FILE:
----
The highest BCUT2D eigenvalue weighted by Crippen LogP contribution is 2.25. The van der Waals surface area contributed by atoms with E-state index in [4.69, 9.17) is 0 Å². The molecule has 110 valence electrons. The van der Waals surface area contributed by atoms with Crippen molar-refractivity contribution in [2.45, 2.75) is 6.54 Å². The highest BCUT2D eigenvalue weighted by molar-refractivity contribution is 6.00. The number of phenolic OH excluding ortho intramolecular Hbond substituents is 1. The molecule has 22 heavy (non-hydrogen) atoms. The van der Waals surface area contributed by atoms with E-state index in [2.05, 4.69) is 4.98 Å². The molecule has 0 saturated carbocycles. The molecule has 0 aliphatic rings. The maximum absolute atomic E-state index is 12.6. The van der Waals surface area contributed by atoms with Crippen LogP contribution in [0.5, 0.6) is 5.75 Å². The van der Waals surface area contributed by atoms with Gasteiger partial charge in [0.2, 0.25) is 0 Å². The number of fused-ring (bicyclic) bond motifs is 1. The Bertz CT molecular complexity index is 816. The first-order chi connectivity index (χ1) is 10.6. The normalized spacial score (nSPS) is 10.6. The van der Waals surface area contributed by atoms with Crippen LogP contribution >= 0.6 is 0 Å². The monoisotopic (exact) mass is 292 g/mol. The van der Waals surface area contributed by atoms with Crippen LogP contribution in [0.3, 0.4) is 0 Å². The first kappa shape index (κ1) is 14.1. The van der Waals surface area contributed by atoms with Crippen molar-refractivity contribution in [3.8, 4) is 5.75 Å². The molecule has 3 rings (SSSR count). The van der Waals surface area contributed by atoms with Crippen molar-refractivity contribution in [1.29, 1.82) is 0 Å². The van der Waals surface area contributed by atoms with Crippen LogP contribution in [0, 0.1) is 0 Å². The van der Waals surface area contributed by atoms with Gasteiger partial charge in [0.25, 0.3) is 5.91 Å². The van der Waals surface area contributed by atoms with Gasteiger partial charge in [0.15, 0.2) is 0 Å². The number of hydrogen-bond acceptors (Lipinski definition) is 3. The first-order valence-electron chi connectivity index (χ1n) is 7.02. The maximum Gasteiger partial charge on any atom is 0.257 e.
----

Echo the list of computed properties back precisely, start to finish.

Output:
The highest BCUT2D eigenvalue weighted by Crippen LogP contribution is 2.25. The van der Waals surface area contributed by atoms with E-state index in [4.69, 9.17) is 0 Å². The molecule has 110 valence electrons. The van der Waals surface area contributed by atoms with Crippen molar-refractivity contribution in [2.45, 2.75) is 6.54 Å². The highest BCUT2D eigenvalue weighted by molar-refractivity contribution is 6.00. The number of phenolic OH excluding ortho intramolecular Hbond substituents is 1. The molecule has 22 heavy (non-hydrogen) atoms. The van der Waals surface area contributed by atoms with E-state index in [2.05, 4.69) is 4.98 Å². The molecule has 0 saturated carbocycles. The molecule has 0 aliphatic rings. The maximum absolute atomic E-state index is 12.6. The van der Waals surface area contributed by atoms with Crippen LogP contribution in [0.5, 0.6) is 5.75 Å². The van der Waals surface area contributed by atoms with Gasteiger partial charge in [0.2, 0.25) is 0 Å². The number of fused-ring (bicyclic) bond motifs is 1. The Bertz CT molecular complexity index is 816. The first-order chi connectivity index (χ1) is 10.6. The normalized spacial score (nSPS) is 10.6. The van der Waals surface area contributed by atoms with Crippen LogP contribution >= 0.6 is 0 Å². The monoisotopic (exact) mass is 292 g/mol. The van der Waals surface area contributed by atoms with Crippen LogP contribution in [0.3, 0.4) is 0 Å². The first kappa shape index (κ1) is 14.1. The van der Waals surface area contributed by atoms with Crippen molar-refractivity contribution in [3.8, 4) is 5.75 Å². The molecule has 3 rings (SSSR count). The van der Waals surface area contributed by atoms with Crippen molar-refractivity contribution in [1.29, 1.82) is 0 Å². The van der Waals surface area contributed by atoms with Crippen LogP contribution in [0, 0.1) is 0 Å². The van der Waals surface area contributed by atoms with Gasteiger partial charge in [0.25, 0.3) is 5.91 Å². The van der Waals surface area contributed by atoms with Gasteiger partial charge in [0.15, 0.2) is 0 Å². The number of hydrogen-bond acceptors (Lipinski definition) is 3. The first-order valence-electron chi connectivity index (χ1n) is 7.02. The maximum Gasteiger partial charge on any atom is 0.257 e.